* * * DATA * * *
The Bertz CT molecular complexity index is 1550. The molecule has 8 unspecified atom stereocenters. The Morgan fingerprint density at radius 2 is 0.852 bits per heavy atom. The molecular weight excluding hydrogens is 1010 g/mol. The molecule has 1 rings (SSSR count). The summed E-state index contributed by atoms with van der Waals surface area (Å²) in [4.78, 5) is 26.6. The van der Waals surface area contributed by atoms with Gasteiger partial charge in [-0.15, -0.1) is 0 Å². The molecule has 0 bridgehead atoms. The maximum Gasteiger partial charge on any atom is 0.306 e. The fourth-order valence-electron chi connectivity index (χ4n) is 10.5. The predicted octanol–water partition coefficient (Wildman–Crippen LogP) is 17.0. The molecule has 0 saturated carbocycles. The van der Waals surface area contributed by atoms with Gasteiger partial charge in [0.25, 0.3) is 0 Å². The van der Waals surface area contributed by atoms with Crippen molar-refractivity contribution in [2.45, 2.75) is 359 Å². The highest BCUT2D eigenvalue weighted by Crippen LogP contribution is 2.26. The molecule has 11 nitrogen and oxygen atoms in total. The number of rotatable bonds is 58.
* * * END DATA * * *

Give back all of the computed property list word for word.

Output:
The Bertz CT molecular complexity index is 1550. The molecule has 8 unspecified atom stereocenters. The Morgan fingerprint density at radius 2 is 0.852 bits per heavy atom. The molecular weight excluding hydrogens is 1010 g/mol. The molecule has 1 rings (SSSR count). The summed E-state index contributed by atoms with van der Waals surface area (Å²) in [4.78, 5) is 26.6. The van der Waals surface area contributed by atoms with Gasteiger partial charge in [-0.15, -0.1) is 0 Å². The molecule has 0 bridgehead atoms. The maximum Gasteiger partial charge on any atom is 0.306 e. The fourth-order valence-electron chi connectivity index (χ4n) is 10.5. The predicted octanol–water partition coefficient (Wildman–Crippen LogP) is 17.0. The molecule has 0 saturated carbocycles. The van der Waals surface area contributed by atoms with Gasteiger partial charge in [0.25, 0.3) is 0 Å². The van der Waals surface area contributed by atoms with Crippen molar-refractivity contribution in [2.45, 2.75) is 359 Å². The highest BCUT2D eigenvalue weighted by Crippen LogP contribution is 2.26. The molecule has 11 nitrogen and oxygen atoms in total. The number of rotatable bonds is 58.